my little pony

Who Will Stop the Sparkly Tyranny of Unicorn Makeup?

Gigi Hadid Photo: Courtesy of Instagram/gigihadid

Two-score and none-of-your business years ago, I temper-tantrumed my way into a My Little Pony collection. Words like “glorious” and “life-changing” get tossed around casually these days, but back in the early ’90s they firmly described the feeling of owning a troop of horned, multicolored ponies. Of course, times change when you no longer need to threaten to poop your pants in order to force a trip to Toys “R” Us, and these days if I read about one more unicorn-themed cosmetic directed at adults I will gouge out my eyeballs with a tiny bedazzled pony brush.

The unicorn makeup trend surfaced around last summer, and has reached a real fever pitch recently, dominating beauty blogs with its cutesy, Lisa Frank–esque aesthetic. To clarify: Unicorn makeup is makeup with any color that people call “unicorn.” (The same can be said of mermaid makeup, but in that case, mermaid makeup is makeup with a color that people call “mermaid.”) Unicorn makeup is certainly not rainbow highlighter, which had the decency to bow out from social-media celebrity almost as soon as it emerged. To avoid confusion, here are some examples:

Unicorn Makeup

Rainbow Highlighter

In the hazy days of summer ’16, Hollywood Life dubbed a beauty look fronted by Gigi Hadid as “unicorn makeup.” Given that one of the world’s most beautiful people was morphed into Ziggy Stardust if Ziggy Stardust had gangrene, you’d think the practice would stop then and there, but no. This was just the beginning.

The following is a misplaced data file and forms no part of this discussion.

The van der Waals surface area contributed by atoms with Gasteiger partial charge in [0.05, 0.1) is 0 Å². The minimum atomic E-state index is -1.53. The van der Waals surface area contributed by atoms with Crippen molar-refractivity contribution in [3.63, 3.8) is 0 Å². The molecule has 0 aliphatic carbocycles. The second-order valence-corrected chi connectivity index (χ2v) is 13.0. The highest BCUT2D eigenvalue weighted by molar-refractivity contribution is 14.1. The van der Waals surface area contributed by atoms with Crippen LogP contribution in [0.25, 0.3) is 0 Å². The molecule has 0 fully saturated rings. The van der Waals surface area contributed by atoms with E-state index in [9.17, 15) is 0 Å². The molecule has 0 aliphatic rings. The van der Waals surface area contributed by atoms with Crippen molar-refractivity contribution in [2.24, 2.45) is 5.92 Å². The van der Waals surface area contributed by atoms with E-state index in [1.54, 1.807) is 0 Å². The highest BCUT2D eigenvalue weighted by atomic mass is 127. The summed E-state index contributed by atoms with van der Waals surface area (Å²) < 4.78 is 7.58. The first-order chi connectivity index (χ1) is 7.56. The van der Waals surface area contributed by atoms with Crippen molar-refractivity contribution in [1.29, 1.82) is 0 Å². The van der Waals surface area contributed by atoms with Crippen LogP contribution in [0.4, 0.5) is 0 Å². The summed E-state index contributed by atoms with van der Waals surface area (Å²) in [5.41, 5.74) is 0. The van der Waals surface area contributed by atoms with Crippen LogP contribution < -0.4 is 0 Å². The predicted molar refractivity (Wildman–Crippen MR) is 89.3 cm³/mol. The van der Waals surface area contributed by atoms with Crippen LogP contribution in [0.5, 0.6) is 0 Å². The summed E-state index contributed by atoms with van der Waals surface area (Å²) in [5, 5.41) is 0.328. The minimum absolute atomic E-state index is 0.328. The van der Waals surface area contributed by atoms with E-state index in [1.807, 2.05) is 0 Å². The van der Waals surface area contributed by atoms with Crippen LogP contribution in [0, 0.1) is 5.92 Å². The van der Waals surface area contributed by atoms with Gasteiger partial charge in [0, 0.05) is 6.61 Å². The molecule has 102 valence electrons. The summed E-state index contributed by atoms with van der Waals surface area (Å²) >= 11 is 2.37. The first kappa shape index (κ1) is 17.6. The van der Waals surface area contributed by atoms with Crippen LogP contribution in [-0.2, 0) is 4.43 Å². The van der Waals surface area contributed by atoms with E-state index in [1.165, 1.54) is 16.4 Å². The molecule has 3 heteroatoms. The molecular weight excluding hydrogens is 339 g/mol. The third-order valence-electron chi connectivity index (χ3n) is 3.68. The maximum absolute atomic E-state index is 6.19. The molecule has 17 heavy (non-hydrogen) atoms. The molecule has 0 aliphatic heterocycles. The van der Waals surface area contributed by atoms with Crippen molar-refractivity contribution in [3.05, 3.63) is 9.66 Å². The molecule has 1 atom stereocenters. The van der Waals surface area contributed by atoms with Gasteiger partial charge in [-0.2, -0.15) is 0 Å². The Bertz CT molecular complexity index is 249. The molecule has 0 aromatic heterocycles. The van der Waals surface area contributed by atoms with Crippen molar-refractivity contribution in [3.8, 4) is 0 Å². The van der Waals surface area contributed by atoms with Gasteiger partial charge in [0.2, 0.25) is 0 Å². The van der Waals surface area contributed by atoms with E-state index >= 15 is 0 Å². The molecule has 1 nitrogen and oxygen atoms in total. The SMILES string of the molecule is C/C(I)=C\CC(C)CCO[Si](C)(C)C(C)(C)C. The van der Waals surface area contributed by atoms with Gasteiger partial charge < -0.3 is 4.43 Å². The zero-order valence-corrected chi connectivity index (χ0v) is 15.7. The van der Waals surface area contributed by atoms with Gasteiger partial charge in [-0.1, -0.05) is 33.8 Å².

In the fall of 2016, unicorn eyeliner made its debut, followed by unicorn lashes, unicorn snot, and unicorn brushes. This happened while general unicorn makeup looks sprinkled Instagram timelines. It was a campaign waged mostly by bloggers and makeup companies that had skin in the unicorn game (i.e., they created a unicorn product and wanted to profit from it). It’s even inspired tangential products. Most recently, unicorn dildos drilled their way into the unicorn conversation.

Now, listen, I can look beyond the cynical effort to entice women with magical tokens from their childhood. I can even look beyond the creepy infantalization of naming makeup looks after toys. What I cannot abide by (and I say this with sober sincerity) is overlooking that unicorn, mermaid, or rainbow makeup is hideous outside the confines of a My Little Pony cosplay meetup. If that’s your thing, please bedazzle your cheeks with all the rainbow glitter you can. If it’s not? Maybe stick to contouring.

Who Will Stop the Sparkly Tyranny of Unicorn Makeup?